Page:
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I am trying to write a custom model binder but I'm having great difficulty trying to figure how to bind complex composite objects.

this is the class I'm trying to bind to:

public class Fund
{
        public int Id { get; set; }
        public string Name { get; set; }
        public List<FundAllocation> FundAllocations { get; set; }
}

and this is how my attempt at writing the custom binder looks like:

public class FundModelBinder : IModelBinder
{
    public object BindModel(ControllerContext controllerContext, ModelBindingContext bindingContext)
    {
        throw new NotImplementedException();
    }

    public object GetValue(ControllerContext controllerContext, string modelName, Type modelType, ModelStateDictionary modelState)
    {
        var fund = new Fund();

        fund.Id = int.Parse(controllerContext.HttpContext.Request.Form["Id"]);
        fund.Name = controllerContext.HttpContext.Request.Form["Name"];

        //i don't know how to bind to the list property :(
        fund.FundItems[0].Catalogue.Id = controllerContext.HttpContext.Request.Form["FundItem.Catalogue.Id"];
        return fund;
    }
}

Any Ideas

thanks Tony

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I just posted a question and then eventually figured out a solution to this same type of issue. For those interested, you may want to check out the below link: http://stackoverflow.com/questions/1077481/how-do-i-pass-a-dictionary-as-a-para‌​meter-to-an-actionresult-method-from-jquery-a –  Chris Pietschmann Jul 3 '09 at 20:31

2 Answers 2

Do you really need to implement a custom ModelBinder here? The default binder may do what you need (as it can populate collections and complex objects):

Lets say your controller action looks like this:

public ActionResult SomeAction(Fund fund)
{
  //do some stuff
  return View();
}

And you html contains this:

<input type="text" name="fund.Id" value="1" />
<input type="text" name="fund.Name" value="SomeName" />

<input type="text" name="fund.FundAllocations.Index" value="0" />
<input type="text" name="fund.FundAllocations[0].SomeProperty" value="abc" />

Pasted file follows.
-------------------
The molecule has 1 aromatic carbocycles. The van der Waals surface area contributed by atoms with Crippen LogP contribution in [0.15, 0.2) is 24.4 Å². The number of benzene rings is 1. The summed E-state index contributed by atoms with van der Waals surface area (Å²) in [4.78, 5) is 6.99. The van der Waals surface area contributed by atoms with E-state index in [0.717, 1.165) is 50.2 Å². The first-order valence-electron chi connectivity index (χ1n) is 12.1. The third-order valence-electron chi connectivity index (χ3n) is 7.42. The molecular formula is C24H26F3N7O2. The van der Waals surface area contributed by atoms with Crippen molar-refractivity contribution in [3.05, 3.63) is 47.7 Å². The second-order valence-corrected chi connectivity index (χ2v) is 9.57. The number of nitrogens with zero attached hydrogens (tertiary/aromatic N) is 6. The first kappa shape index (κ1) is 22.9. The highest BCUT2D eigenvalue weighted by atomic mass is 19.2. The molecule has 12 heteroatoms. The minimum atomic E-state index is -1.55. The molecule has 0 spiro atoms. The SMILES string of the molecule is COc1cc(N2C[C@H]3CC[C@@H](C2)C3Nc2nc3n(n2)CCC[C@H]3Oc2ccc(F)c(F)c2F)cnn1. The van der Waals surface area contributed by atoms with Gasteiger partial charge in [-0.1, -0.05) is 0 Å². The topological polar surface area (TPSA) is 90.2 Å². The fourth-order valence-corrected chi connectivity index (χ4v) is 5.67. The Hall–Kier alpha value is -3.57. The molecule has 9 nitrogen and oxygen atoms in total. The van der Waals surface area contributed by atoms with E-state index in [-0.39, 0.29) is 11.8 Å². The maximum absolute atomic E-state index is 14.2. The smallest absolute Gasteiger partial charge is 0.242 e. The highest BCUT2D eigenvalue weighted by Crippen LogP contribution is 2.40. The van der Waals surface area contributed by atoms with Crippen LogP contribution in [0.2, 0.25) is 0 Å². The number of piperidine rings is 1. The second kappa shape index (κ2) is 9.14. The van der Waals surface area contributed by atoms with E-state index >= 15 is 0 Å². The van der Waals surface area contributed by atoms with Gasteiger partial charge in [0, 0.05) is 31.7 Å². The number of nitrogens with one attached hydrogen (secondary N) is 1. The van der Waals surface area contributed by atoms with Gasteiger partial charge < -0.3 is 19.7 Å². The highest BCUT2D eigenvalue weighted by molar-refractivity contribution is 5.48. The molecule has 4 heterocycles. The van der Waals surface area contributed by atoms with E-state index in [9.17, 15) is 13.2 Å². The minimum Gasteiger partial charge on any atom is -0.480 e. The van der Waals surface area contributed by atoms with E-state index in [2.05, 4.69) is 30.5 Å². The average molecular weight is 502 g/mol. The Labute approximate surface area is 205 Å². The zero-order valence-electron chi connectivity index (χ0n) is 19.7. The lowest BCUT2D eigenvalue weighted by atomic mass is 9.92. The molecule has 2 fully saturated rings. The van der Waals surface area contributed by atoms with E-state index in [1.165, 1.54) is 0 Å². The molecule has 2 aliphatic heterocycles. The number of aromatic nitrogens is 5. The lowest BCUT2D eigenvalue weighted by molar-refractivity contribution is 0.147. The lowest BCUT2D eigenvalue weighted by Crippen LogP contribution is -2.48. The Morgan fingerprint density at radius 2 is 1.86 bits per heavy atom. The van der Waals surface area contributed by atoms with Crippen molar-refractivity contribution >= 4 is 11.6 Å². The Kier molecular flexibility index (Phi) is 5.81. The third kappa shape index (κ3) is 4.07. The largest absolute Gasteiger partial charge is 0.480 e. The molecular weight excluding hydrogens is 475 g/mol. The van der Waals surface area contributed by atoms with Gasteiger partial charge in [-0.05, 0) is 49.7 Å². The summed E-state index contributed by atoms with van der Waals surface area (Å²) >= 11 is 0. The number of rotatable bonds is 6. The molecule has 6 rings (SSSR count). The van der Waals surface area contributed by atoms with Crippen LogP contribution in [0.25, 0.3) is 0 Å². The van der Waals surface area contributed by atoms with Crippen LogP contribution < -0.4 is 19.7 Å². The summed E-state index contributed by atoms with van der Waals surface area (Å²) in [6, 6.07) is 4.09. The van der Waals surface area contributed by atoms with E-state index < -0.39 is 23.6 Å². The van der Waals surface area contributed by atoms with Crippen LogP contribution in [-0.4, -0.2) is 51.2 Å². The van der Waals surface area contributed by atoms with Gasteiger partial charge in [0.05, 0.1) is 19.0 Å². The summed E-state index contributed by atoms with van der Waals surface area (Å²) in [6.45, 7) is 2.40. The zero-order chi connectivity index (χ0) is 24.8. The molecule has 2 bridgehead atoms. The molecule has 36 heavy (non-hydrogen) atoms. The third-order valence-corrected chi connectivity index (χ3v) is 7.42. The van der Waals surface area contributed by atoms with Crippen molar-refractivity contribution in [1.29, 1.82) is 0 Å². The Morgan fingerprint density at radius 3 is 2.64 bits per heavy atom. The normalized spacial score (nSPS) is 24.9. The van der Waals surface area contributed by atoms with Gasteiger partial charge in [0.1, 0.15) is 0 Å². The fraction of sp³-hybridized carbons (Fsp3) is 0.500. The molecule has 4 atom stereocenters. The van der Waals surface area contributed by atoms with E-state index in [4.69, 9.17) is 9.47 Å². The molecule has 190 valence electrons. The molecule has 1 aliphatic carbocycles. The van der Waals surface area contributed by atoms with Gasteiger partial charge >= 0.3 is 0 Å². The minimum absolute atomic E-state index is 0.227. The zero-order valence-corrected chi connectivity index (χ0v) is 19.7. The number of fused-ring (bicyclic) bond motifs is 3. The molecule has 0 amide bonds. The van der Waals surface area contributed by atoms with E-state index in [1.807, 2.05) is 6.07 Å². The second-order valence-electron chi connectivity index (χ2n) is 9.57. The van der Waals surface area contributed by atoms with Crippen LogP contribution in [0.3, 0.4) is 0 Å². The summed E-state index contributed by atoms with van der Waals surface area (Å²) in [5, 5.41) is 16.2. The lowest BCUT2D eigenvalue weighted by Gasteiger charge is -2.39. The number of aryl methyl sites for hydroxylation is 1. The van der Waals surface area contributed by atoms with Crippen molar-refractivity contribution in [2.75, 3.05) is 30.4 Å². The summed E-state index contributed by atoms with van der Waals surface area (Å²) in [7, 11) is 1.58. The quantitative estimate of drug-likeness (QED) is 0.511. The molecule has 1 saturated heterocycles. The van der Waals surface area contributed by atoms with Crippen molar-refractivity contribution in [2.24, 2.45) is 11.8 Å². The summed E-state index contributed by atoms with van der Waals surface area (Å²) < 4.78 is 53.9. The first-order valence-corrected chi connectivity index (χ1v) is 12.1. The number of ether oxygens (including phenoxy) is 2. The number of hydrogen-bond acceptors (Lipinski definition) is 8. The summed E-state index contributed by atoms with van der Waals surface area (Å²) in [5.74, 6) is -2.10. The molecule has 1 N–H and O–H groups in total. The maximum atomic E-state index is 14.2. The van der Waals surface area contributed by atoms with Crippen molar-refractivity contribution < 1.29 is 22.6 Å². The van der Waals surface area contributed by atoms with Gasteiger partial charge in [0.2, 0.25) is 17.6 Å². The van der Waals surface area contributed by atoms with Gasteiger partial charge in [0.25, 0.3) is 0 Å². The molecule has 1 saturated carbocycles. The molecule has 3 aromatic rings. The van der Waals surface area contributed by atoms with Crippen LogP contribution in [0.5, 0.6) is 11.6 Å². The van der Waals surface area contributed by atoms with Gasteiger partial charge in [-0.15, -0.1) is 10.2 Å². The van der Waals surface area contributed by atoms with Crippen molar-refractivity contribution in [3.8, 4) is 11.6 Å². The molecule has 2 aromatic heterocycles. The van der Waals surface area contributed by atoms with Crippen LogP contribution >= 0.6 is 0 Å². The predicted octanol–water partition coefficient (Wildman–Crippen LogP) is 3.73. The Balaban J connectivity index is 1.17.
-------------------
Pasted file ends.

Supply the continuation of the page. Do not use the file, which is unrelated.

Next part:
<input type="text" name="fund.FundAllocations.Index" value="1" />
<input type="text" name="fund.FundAllocations[1].SomeProperty" value="xyz" />

The default model binder should initialise your fund object with 2 items in the FundAllocations List (I don't know what your FundAllocation class looks like, so I made up a single property "SomeProperty"). Just be sure to include those "fund.FundAllocations.Index" elements (which the default binder looks at for it's own use), that got me when I tried to get this working).

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JonoW - do you have a link for good documentation for the standard model binder, or did you just look at the source? –  Will Dean Apr 24 '09 at 17:44
    
Will, sorry don't have a link to any offical documentation, I was really just going on the advice of Phil Haack on his blog, as I had a similar problem - haacked.com/archive/2008/10/23/model-binding-to-a-list.aspx. There may be a better way to do it in 1.0, not sure... –  JonoW Apr 26 '09 at 20:13
    
He is correct, you do not need a custom model binder. You can do this by manipulating the name field as demonstrated above. –  MedicineMan Mar 29 '11 at 22:09

I have been spending too much on this exact same thing lately!

Without seeing your HTML form, I am guessing that it is just returning the results of selection from a multi select list or something? If so, your form is just returning a bunch of integers rather than returning your hydrated FundAllocations object. If you want to do that then, in your custom ModelBinder, you're going to need to do your own lookup and hydrate the object yourself.

Something like:

fund.FundAllocations = 
      repository.Where(f => 
      controllerContext.HttpContext.Request.Form["FundItem.Catalogue.Id"].Contains(f.Id.ToString());

Of course, my LINQ is only for example and you obviously can retrieve the data anyway that you want. Incidentally, and I know that it doesn't answer your question but after much faffing around I have decided that for complex objects, I am best to use a ViewModel and have the default ModelBinder bind to that and then, if I need to, hydrate the model which represents my entity. There are a number of issues that I ran into which made this the best choice, I won't bore you with them now but am happy to extrapolate if you wish.

The latest Herding Code podcast is a great discussion of this as are K Scott Allen's Putting the M in MVC blog posts.

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